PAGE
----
25
Aug
08

Simple systems drive customer loyalty

customer-loyalty2A quick Neilism: “Systems set leaders free.” If you want consistency in customer service, satisfaction and retention, you must use systems. A football coach has his playbook – a collection of systems designed to produce specific results. What does your salon/spa’s playbook look like?
Customers are on the receiving end of your systems. If those systems are designed well and your team follows those systems with discipline and resolve, you have the best chance of achieving consistent and predictable results. If you’re lacking systems, or they’re poorly designed and not adhered to, your customers are on the receiving end of compromise. Your company phone won’t be answered correctly. Customers will be on hold too long. Problems will take longer to resolve. Retention will suffer.
Simple or complex, customer loyalty systems just make work move smoother. I stopped at a diner for breakfast with a client. It was one of those popular and very busy local spots with lots of character. The waitress would come by and pour some decaf for my client and some hi-test for me. She had a lot of tables to take care of and I began to wonder how she could remember who had decaf or regular. I decided to ask. “It’s simple,” she said, “the decaf cups have two red rings around the top and the cups for regular have one black ring.” Duh. What a simple and efficient system.
Here is a hit list of do-it-now strategies you can use to implement systems to drive the customer loyalty business outcome:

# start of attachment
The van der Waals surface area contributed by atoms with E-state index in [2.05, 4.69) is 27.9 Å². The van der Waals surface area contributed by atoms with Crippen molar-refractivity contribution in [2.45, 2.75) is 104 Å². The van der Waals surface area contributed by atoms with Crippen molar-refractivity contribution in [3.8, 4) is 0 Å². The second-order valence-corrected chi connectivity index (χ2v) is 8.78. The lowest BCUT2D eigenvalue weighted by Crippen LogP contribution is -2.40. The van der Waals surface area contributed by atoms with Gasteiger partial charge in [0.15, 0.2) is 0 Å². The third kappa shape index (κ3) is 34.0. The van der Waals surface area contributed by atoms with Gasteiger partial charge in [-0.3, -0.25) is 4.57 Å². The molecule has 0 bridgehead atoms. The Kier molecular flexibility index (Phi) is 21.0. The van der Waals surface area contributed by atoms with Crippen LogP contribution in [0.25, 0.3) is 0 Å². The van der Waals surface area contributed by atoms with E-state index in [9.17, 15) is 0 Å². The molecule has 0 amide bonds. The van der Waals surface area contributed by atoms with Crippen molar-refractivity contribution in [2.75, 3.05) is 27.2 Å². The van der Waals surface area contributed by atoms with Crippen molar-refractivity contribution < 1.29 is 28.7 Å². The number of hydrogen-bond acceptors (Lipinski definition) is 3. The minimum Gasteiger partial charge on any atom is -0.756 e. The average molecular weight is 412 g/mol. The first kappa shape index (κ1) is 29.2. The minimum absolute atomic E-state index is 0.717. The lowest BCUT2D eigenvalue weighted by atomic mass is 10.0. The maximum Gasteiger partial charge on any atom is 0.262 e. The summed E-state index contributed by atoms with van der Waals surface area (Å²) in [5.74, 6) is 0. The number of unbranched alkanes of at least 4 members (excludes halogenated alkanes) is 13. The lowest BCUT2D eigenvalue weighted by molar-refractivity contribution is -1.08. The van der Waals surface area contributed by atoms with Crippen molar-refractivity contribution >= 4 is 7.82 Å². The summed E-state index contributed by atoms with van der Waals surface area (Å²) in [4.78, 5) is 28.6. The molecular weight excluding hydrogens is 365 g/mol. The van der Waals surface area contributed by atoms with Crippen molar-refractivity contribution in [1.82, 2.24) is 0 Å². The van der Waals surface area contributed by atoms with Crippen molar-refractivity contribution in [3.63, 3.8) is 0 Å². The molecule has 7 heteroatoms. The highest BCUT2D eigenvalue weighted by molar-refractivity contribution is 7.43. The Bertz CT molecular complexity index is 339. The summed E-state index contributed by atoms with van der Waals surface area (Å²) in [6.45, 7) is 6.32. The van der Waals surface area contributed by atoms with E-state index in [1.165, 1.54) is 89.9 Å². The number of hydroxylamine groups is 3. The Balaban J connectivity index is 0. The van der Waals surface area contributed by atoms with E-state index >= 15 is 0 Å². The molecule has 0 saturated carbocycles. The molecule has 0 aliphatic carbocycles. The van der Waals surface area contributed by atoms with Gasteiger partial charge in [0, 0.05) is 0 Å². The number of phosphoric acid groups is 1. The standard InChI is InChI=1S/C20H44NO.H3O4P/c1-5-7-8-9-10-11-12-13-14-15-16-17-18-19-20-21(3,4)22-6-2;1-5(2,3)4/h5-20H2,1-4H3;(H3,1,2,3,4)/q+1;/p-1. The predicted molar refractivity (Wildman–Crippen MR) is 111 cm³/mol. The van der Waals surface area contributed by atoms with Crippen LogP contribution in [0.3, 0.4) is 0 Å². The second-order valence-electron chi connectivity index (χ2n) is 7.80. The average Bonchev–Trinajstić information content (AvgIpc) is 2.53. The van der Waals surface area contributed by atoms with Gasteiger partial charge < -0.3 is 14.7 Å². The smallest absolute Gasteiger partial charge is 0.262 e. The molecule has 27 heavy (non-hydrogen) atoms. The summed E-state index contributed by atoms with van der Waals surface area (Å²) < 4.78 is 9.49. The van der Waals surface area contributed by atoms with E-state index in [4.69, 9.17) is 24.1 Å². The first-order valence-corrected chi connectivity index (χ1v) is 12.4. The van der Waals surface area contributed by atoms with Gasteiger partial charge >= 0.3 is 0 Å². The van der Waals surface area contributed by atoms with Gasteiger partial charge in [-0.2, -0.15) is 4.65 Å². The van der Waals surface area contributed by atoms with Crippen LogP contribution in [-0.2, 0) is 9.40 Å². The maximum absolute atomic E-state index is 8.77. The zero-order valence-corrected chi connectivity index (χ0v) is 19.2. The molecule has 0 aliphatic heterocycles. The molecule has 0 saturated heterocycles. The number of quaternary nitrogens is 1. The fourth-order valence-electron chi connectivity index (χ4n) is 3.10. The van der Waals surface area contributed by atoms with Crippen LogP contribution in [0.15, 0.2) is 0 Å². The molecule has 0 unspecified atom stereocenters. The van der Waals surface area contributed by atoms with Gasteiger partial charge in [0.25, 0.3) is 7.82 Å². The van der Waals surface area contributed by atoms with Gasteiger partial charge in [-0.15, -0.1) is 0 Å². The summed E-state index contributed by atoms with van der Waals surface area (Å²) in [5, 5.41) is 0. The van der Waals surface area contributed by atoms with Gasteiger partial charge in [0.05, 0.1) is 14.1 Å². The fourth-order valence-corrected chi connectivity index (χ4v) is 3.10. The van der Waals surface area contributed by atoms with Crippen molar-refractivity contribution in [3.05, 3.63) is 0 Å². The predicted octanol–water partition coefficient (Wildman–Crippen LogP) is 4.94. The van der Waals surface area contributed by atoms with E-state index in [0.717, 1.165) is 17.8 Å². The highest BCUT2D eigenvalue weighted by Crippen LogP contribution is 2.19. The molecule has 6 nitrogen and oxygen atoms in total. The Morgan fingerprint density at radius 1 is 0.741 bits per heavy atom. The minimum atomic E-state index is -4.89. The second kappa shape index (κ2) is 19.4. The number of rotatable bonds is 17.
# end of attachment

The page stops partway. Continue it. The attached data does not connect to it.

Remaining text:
* Go critical. Begin identifying the critical areas in your business that have the greatest impact, positive and negative, on customer loyalty. Prioritize this list and assign teams to design, test and implement the new systems.
* Set time standards for all points of contact with customers including: answering calls within three rings; greeting and acknowledging customers within thirty seconds; never leave a customer on hold for more than two minutes, etc.
* Connect the dots. Tie your critical numbers for customer loyalty, specifically your first-time retention rate, as one of the qualifiers for a bonus payout. This sends a clear message to employees that if the company can’t maintain satisfactory retention rates, it can’t afford to pay bonuses. We have a coaching client who bases 50 percent of the bonus payout on his company’s ability to maintain a first-time retention rate of 50 percent or better. He’s been working this for over a year and his first-time retention has never dropped below 54 percent.
* Collect key data. Are you collecting data on customer preferences, order history, birth date, what their favorite sport is, or any other data that can help your company personalize and customize each customer’s buying experience? What are your systems for collecting this data and getting it into a central database for service providers, sales and customer service representatives to access? If you allow client data to reside in the memory cells of your service providers, don’t complain when clients follow them when they leave. To build a company relationship with clients, you’ve got to work at it.
* Dealing with customer problems. What’s your system to ensure that problems, even the smallest concerns, are documented and reported so follow-up actions can be initiated? What’s the paper or document trail? Who follows up with the customer? When?
* Identifying and filling customer needs. Is there a system for your sales or customer service staff to follow to design the best solutions? The last thing you want in your business is an “order taker.” Taking an order is ordinary. Customizing a prescribed service and product regimen to truly satisfy a customer’s needs is extraordinary.
Pass this email on to your business colleagues, managers and friends.
Neil Ducoff, Strategies founder & CEO